Perioperative outcomes for pediatric neurosurgical procedures: analysis of the National Surgical Quality Improvement Program–Pediatrics

Benjamin J. Kuo Division of Global Neurosurgery and Neuroscience and
Global Health Institute, Duke University, Durham, North Carolina;
Duke-NUS Medical School, Singapore; 

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Joao Ricardo N. Vissoci Division of Global Neurosurgery and Neuroscience and
Global Health Institute, Duke University, Durham, North Carolina;

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Joseph R. Egger Global Health Institute, Duke University, Durham, North Carolina;

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Emily R. Smith Division of Global Neurosurgery and Neuroscience and
Global Health Institute, Duke University, Durham, North Carolina;

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Gerald A. Grant Department of Neurosurgery, Stanford University, Stanford, California

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Michael M. Haglund Division of Global Neurosurgery and Neuroscience and
Global Health Institute, Duke University, Durham, North Carolina;
Departments of Neurosurgery and

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Henry E. Rice Global Health Institute, Duke University, Durham, North Carolina;
Surgery, Duke University Medical Center, Durham, North Carolina; and

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OBJECTIVE

Existing studies have shown a high overall rate of adverse events (AEs) following pediatric neurosurgical procedures. However, little is known regarding the morbidity of specific procedures or the association with risk factors to help guide quality improvement (QI) initiatives. The goal of this study was to describe the 30-day mortality and AE rates for pediatric neurosurgical procedures by using the American College of Surgeons (ACS) National Surgical Quality Improvement Program–Pediatrics (NSQIP-Peds) database platform.

METHODS

Data on 9996 pediatric neurosurgical patients were acquired from the 2012–2014 NSQIP-Peds participant user file. Neurosurgical cases were analyzed by the NSQIP-Peds targeted procedure categories, including craniotomy/craniectomy, defect repair, laminectomy, shunts, and implants. The primary outcome measure was 30-day mortality, with secondary outcomes including individual AEs, composite morbidity (all AEs excluding mortality and unplanned reoperation), surgical-site infection, and unplanned reoperation. Univariate analysis was performed between individual AEs and patient characteristics using Fischer's exact test. Associations between individual AEs and continuous variables (duration from admission to operation, work relative value unit, and operation time) were examined using the Student t-test. Patient characteristics and continuous variables associated with any AE by univariate analysis were used to develop category-specific multivariable models through backward stepwise logistic regression.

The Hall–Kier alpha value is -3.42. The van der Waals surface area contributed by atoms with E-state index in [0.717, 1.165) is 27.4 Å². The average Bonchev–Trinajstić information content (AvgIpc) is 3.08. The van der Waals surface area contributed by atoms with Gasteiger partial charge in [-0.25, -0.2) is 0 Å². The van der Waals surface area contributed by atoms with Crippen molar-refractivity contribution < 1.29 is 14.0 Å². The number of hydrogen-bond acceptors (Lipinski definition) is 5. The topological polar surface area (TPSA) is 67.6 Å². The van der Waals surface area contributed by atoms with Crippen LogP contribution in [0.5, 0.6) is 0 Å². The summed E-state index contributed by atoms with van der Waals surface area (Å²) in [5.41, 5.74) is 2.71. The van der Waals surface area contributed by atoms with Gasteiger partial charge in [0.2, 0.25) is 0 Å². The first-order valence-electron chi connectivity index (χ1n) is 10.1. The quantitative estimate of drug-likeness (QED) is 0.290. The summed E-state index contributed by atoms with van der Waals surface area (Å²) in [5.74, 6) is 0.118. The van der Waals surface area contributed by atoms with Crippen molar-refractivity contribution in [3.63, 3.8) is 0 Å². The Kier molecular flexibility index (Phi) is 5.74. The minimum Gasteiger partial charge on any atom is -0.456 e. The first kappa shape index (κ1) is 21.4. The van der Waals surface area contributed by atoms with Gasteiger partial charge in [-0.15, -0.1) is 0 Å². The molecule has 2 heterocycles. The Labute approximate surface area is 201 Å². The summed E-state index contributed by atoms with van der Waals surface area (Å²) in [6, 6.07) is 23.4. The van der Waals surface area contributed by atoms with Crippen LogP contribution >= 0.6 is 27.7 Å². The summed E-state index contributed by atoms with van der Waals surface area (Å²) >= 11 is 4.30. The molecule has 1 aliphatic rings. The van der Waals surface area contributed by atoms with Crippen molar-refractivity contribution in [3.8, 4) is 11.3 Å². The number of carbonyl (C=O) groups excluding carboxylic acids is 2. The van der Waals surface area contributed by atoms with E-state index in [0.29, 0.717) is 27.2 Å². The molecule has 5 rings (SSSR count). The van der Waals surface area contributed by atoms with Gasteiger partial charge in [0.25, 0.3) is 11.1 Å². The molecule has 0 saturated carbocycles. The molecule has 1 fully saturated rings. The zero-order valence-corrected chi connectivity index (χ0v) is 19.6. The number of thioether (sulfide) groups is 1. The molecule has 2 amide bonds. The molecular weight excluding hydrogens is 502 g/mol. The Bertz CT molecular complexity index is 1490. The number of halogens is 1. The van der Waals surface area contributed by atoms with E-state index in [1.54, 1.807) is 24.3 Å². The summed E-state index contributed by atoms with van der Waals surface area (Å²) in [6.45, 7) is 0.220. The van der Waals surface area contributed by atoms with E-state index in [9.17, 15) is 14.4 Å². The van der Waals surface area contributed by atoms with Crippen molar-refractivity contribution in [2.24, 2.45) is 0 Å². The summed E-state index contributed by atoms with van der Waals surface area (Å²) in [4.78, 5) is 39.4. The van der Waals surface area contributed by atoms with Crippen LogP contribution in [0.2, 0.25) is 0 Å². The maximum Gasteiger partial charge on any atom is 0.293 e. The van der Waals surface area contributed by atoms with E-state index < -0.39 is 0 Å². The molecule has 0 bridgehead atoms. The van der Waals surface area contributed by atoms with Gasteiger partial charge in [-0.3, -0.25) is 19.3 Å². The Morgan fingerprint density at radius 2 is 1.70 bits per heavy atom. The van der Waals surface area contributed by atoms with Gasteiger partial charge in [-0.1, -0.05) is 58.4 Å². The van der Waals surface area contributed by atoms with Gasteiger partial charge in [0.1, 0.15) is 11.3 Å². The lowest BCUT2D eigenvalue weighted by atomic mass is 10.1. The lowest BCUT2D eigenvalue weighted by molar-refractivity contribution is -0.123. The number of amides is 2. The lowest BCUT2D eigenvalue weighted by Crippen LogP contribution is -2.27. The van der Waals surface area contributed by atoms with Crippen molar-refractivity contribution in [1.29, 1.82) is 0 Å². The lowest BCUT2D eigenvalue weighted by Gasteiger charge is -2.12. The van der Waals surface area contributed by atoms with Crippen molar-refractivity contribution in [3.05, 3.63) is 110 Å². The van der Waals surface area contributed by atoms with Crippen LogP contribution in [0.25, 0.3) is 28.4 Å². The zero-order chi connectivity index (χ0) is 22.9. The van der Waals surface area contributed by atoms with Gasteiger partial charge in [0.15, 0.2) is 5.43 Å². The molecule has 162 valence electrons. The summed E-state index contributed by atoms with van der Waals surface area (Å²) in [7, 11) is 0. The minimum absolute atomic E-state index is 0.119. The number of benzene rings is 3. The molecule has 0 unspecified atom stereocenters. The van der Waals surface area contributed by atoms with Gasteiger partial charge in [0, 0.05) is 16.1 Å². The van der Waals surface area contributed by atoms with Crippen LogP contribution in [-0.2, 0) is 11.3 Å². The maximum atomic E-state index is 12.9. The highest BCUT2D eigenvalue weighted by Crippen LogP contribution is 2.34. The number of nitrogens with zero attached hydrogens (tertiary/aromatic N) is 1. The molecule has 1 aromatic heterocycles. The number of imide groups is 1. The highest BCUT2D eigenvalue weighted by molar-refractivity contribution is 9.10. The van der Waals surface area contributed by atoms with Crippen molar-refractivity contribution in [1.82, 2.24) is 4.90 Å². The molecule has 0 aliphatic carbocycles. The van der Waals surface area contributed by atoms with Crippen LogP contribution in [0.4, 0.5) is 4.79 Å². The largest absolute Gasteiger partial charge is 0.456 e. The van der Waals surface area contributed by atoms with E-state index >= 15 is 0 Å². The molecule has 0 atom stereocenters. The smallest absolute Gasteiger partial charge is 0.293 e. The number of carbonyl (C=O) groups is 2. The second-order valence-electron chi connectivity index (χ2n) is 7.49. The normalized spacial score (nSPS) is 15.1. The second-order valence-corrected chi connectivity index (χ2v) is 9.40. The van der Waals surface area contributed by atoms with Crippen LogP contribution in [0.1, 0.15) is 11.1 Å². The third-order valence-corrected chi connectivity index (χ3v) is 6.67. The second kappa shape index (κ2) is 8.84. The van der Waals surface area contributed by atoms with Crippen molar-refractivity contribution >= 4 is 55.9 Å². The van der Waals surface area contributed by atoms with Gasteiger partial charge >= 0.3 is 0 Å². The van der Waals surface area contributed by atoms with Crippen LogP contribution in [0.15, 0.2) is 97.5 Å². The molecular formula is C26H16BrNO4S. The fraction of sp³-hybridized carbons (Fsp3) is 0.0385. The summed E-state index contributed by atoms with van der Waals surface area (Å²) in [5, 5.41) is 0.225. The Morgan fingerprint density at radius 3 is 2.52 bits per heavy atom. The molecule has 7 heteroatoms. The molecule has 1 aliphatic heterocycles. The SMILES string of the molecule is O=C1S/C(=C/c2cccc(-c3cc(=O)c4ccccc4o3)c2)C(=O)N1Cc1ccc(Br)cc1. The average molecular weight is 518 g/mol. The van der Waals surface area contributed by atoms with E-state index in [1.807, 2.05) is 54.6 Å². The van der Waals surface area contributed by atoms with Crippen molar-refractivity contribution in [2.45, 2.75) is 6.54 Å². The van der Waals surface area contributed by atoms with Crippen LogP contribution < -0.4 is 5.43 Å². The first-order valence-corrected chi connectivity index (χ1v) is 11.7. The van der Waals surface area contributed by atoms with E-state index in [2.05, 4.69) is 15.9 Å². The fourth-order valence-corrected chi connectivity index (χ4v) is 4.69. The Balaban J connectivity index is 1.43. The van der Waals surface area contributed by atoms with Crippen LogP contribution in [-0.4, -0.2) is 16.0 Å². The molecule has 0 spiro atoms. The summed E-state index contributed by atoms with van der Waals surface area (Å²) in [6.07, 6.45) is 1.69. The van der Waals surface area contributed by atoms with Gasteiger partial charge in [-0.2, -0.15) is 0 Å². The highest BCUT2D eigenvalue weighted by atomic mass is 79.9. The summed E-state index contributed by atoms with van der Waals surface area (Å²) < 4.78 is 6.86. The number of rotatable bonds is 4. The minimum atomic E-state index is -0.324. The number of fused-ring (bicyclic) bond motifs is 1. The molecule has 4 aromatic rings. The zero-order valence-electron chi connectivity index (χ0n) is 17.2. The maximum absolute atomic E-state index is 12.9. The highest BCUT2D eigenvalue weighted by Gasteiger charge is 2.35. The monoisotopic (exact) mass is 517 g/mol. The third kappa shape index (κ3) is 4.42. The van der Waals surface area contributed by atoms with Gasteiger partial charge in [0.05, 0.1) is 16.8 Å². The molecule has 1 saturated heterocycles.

RESULTS

The authors analyzed 3383 craniotomy/craniectomy, 242 defect repair, 1811 laminectomy, and 4560 shunt and implant cases and found a composite overall morbidity of 30.2%, 38.8%, 10.2%, and 10.7%, respectively. Unplanned reoperation rates were highest for defect repair (29.8%). The mortality rate ranged from 0.1% to 1.2%. Preoperative ventilator dependence was a significant predictor of any AE for all procedure groups, whereas admission from outside hospital transfer was a significant predictor of any AE for all procedure groups except craniotomy/craniectomy.

CONCLUSIONS

This analysis of NSQIP-Peds, a large risk-adjusted national data set, confirms low perioperative mortality but high morbidity for pediatric neurosurgical procedures. These data provide a baseline understanding of current expected clinical outcomes for pediatric neurosurgical procedures, identify the need for collecting neurosurgery-specific risk factors and complications, and should support targeted QI programs and clinical management interventions to improve care of children.

ABBREVIATIONS

ACS = American College of Surgeons; AE = adverse event; AOR = adjusted OR; ASA = American Society of Anesthesiologists; CI = confidence interval; CPT = Current Procedural Terminology; IQR = interquartile range; NICU = neonatal intensive care unit; NSQIP = National Surgical Quality Improvement Program; NSQIP-Peds = NSQIP-Pediatrics; OR = odds ratio; PICU = pediatric intensive care unit; QI = quality improvement; SSI = surgical site infection; WBC = white blood cell; wRVU = work relative value unit.
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